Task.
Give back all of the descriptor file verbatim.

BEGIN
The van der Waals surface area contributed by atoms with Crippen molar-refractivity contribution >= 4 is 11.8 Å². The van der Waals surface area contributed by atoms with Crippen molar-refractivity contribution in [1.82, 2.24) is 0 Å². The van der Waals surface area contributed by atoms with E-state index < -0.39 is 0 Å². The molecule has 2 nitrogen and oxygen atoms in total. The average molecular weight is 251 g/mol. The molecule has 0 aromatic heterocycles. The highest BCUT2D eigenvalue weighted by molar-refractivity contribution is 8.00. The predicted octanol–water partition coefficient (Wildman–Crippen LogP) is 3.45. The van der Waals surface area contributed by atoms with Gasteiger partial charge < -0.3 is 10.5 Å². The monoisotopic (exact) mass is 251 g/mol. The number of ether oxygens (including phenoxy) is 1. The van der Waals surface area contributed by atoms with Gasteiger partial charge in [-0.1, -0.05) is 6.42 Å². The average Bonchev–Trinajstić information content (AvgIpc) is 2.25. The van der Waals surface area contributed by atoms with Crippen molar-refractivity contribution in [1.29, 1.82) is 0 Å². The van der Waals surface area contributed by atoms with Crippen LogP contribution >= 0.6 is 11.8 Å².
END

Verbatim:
The van der Waals surface area contributed by atoms with Crippen molar-refractivity contribution >= 4 is 11.8 Å². The van der Waals surface area contributed by atoms with Crippen molar-refractivity contribution in [1.82, 2.24) is 0 Å². The van der Waals surface area contributed by atoms with E-state index < -0.39 is 0 Å². The molecule has 2 nitrogen and oxygen atoms in total. The average molecular weight is 251 g/mol. The molecule has 0 aromatic heterocycles. The highest BCUT2D eigenvalue weighted by molar-refractivity contribution is 8.00. The predicted octanol–water partition coefficient (Wildman–Crippen LogP) is 3.45. The van der Waals surface area contributed by atoms with Gasteiger partial charge < -0.3 is 10.5 Å². The monoisotopic (exact) mass is 251 g/mol. The number of ether oxygens (including phenoxy) is 1. The van der Waals surface area contributed by atoms with Gasteiger partial charge in [-0.1, -0.05) is 6.42 Å². The average Bonchev–Trinajstić information content (AvgIpc) is 2.25. The van der Waals surface area contributed by atoms with Crippen molar-refractivity contribution in [1.29, 1.82) is 0 Å². The van der Waals surface area contributed by atoms with Crippen LogP contribution >= 0.6 is 11.8 Å².